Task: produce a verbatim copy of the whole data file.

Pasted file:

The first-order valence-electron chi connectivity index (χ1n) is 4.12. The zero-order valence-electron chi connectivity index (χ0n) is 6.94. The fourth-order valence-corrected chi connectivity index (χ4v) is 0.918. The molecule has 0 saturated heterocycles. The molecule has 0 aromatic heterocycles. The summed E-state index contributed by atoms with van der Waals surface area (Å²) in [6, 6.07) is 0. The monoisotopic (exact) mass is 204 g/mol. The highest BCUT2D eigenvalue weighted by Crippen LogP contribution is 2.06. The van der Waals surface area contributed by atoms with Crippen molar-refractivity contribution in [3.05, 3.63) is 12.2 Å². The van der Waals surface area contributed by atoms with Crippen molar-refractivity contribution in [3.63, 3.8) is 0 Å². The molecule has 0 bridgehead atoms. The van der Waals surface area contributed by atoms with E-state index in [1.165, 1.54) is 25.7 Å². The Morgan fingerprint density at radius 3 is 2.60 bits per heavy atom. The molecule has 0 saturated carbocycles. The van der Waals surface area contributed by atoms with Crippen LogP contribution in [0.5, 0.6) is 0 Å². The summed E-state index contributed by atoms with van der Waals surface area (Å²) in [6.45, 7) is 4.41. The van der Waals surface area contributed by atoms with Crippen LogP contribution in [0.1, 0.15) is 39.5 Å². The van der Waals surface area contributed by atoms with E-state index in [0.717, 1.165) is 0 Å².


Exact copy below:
The first-order valence-electron chi connectivity index (χ1n) is 4.12. The zero-order valence-electron chi connectivity index (χ0n) is 6.94. The fourth-order valence-corrected chi connectivity index (χ4v) is 0.918. The molecule has 0 saturated heterocycles. The molecule has 0 aromatic heterocycles. The summed E-state index contributed by atoms with van der Waals surface area (Å²) in [6, 6.07) is 0. The monoisotopic (exact) mass is 204 g/mol. The highest BCUT2D eigenvalue weighted by Crippen LogP contribution is 2.06. The van der Waals surface area contributed by atoms with Crippen molar-refractivity contribution in [3.05, 3.63) is 12.2 Å². The van der Waals surface area contributed by atoms with Crippen molar-refractivity contribution in [3.63, 3.8) is 0 Å². The molecule has 0 bridgehead atoms. The van der Waals surface area contributed by atoms with E-state index in [1.165, 1.54) is 25.7 Å². The Morgan fingerprint density at radius 3 is 2.60 bits per heavy atom. The molecule has 0 saturated carbocycles. The van der Waals surface area contributed by atoms with Crippen LogP contribution in [0.5, 0.6) is 0 Å². The summed E-state index contributed by atoms with van der Waals surface area (Å²) in [6.45, 7) is 4.41. The van der Waals surface area contributed by atoms with Crippen LogP contribution in [0.1, 0.15) is 39.5 Å². The van der Waals surface area contributed by atoms with E-state index in [0.717, 1.165) is 0 Å².